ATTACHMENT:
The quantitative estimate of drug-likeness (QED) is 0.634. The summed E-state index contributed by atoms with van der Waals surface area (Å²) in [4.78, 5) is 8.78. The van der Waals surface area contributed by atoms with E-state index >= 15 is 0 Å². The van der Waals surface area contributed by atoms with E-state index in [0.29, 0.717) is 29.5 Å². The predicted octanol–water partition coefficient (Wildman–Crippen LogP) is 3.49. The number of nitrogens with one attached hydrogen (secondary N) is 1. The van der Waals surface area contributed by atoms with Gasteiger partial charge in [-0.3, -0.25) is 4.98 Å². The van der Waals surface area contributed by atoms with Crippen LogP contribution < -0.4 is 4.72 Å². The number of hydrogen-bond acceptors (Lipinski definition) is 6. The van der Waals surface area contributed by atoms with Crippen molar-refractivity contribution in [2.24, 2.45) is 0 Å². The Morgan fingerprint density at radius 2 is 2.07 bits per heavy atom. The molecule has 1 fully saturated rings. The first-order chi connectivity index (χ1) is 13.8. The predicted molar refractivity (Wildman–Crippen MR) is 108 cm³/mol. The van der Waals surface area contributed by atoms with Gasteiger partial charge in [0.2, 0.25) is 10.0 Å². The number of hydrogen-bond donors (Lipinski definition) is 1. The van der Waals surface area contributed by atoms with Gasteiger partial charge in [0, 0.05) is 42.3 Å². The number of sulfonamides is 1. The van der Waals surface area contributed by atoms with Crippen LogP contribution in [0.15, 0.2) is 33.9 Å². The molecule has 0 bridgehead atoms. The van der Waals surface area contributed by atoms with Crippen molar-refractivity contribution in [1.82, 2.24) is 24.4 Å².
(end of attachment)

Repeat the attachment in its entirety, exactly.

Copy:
The quantitative estimate of drug-likeness (QED) is 0.634. The summed E-state index contributed by atoms with van der Waals surface area (Å²) in [4.78, 5) is 8.78. The van der Waals surface area contributed by atoms with E-state index >= 15 is 0 Å². The van der Waals surface area contributed by atoms with E-state index in [0.29, 0.717) is 29.5 Å². The predicted octanol–water partition coefficient (Wildman–Crippen LogP) is 3.49. The number of nitrogens with one attached hydrogen (secondary N) is 1. The van der Waals surface area contributed by atoms with Gasteiger partial charge in [-0.3, -0.25) is 4.98 Å². The van der Waals surface area contributed by atoms with Crippen LogP contribution < -0.4 is 4.72 Å². The number of hydrogen-bond acceptors (Lipinski definition) is 6. The van der Waals surface area contributed by atoms with Crippen molar-refractivity contribution in [2.24, 2.45) is 0 Å². The Morgan fingerprint density at radius 2 is 2.07 bits per heavy atom. The molecule has 1 fully saturated rings. The first-order chi connectivity index (χ1) is 13.8. The predicted molar refractivity (Wildman–Crippen MR) is 108 cm³/mol. The van der Waals surface area contributed by atoms with Gasteiger partial charge in [0.2, 0.25) is 10.0 Å². The number of hydrogen-bond donors (Lipinski definition) is 1. The van der Waals surface area contributed by atoms with Gasteiger partial charge in [0, 0.05) is 42.3 Å². The number of sulfonamides is 1. The van der Waals surface area contributed by atoms with Crippen LogP contribution in [0.15, 0.2) is 33.9 Å². The molecule has 0 bridgehead atoms. The van der Waals surface area contributed by atoms with Crippen molar-refractivity contribution in [1.82, 2.24) is 24.4 Å².